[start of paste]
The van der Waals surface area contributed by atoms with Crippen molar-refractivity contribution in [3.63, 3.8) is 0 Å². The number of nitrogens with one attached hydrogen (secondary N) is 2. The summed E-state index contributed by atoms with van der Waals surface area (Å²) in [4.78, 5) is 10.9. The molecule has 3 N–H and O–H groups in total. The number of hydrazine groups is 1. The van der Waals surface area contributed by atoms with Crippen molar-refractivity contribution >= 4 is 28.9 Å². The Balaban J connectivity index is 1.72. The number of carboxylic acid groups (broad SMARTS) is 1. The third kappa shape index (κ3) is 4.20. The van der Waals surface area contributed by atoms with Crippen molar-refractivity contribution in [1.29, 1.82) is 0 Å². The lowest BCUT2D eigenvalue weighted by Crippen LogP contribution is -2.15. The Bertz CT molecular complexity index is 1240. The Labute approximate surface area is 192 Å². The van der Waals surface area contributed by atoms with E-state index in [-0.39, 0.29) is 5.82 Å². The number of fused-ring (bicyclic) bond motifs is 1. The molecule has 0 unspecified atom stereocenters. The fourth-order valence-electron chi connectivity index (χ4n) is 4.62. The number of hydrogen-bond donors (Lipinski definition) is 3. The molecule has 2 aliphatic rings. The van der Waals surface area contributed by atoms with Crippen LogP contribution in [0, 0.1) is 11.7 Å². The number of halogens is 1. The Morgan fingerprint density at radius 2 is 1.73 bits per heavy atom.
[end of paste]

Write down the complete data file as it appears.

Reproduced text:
The van der Waals surface area contributed by atoms with Crippen molar-refractivity contribution in [3.63, 3.8) is 0 Å². The number of nitrogens with one attached hydrogen (secondary N) is 2. The summed E-state index contributed by atoms with van der Waals surface area (Å²) in [4.78, 5) is 10.9. The molecule has 3 N–H and O–H groups in total. The number of hydrazine groups is 1. The van der Waals surface area contributed by atoms with Crippen molar-refractivity contribution >= 4 is 28.9 Å². The Balaban J connectivity index is 1.72. The number of carboxylic acid groups (broad SMARTS) is 1. The third kappa shape index (κ3) is 4.20. The van der Waals surface area contributed by atoms with Crippen molar-refractivity contribution in [1.29, 1.82) is 0 Å². The lowest BCUT2D eigenvalue weighted by Crippen LogP contribution is -2.15. The Bertz CT molecular complexity index is 1240. The Labute approximate surface area is 192 Å². The van der Waals surface area contributed by atoms with E-state index in [-0.39, 0.29) is 5.82 Å². The number of fused-ring (bicyclic) bond motifs is 1. The molecule has 0 unspecified atom stereocenters. The fourth-order valence-electron chi connectivity index (χ4n) is 4.62. The number of hydrogen-bond donors (Lipinski definition) is 3. The molecule has 2 aliphatic rings. The van der Waals surface area contributed by atoms with Crippen LogP contribution in [0, 0.1) is 11.7 Å². The number of halogens is 1. The Morgan fingerprint density at radius 2 is 1.73 bits per heavy atom.